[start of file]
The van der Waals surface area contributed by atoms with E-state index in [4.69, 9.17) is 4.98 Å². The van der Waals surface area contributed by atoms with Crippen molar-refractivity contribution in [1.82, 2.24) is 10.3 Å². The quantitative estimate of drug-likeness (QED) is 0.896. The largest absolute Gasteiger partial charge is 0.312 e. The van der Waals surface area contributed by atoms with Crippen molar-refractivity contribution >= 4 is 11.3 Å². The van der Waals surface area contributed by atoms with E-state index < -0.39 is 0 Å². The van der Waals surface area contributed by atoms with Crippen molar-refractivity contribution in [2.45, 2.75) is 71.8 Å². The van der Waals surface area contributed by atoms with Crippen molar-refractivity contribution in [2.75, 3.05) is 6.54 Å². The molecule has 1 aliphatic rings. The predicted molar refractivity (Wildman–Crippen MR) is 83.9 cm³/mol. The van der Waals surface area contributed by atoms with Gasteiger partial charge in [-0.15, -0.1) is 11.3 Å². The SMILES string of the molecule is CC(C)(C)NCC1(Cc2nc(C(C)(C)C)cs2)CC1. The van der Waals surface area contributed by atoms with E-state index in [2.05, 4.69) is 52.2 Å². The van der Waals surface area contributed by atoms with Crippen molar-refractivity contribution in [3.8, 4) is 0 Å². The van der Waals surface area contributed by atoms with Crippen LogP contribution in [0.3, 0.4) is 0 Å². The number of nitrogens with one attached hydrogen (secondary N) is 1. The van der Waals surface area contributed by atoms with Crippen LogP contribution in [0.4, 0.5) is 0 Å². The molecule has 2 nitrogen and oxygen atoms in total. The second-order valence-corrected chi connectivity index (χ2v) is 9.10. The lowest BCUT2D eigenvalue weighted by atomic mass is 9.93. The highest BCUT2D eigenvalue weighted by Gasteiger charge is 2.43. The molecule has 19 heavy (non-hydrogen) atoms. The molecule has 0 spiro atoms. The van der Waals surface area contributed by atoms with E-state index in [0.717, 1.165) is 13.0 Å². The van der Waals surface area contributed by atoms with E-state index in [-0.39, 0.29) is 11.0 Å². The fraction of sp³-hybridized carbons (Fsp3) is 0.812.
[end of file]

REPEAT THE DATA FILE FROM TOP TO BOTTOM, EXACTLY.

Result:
The van der Waals surface area contributed by atoms with E-state index in [4.69, 9.17) is 4.98 Å². The van der Waals surface area contributed by atoms with Crippen molar-refractivity contribution in [1.82, 2.24) is 10.3 Å². The quantitative estimate of drug-likeness (QED) is 0.896. The largest absolute Gasteiger partial charge is 0.312 e. The van der Waals surface area contributed by atoms with Crippen molar-refractivity contribution >= 4 is 11.3 Å². The van der Waals surface area contributed by atoms with E-state index < -0.39 is 0 Å². The van der Waals surface area contributed by atoms with Crippen molar-refractivity contribution in [2.45, 2.75) is 71.8 Å². The van der Waals surface area contributed by atoms with Crippen molar-refractivity contribution in [2.75, 3.05) is 6.54 Å². The molecule has 1 aliphatic rings. The predicted molar refractivity (Wildman–Crippen MR) is 83.9 cm³/mol. The van der Waals surface area contributed by atoms with Gasteiger partial charge in [-0.15, -0.1) is 11.3 Å². The SMILES string of the molecule is CC(C)(C)NCC1(Cc2nc(C(C)(C)C)cs2)CC1. The van der Waals surface area contributed by atoms with E-state index in [2.05, 4.69) is 52.2 Å². The van der Waals surface area contributed by atoms with Crippen molar-refractivity contribution in [3.8, 4) is 0 Å². The van der Waals surface area contributed by atoms with Crippen LogP contribution in [0.3, 0.4) is 0 Å². The number of nitrogens with one attached hydrogen (secondary N) is 1. The van der Waals surface area contributed by atoms with Crippen LogP contribution in [0.4, 0.5) is 0 Å². The molecule has 2 nitrogen and oxygen atoms in total. The second-order valence-corrected chi connectivity index (χ2v) is 9.10. The lowest BCUT2D eigenvalue weighted by atomic mass is 9.93. The highest BCUT2D eigenvalue weighted by Gasteiger charge is 2.43. The molecule has 19 heavy (non-hydrogen) atoms. The molecule has 0 spiro atoms. The van der Waals surface area contributed by atoms with E-state index in [0.717, 1.165) is 13.0 Å². The van der Waals surface area contributed by atoms with E-state index in [-0.39, 0.29) is 11.0 Å². The fraction of sp³-hybridized carbons (Fsp3) is 0.812.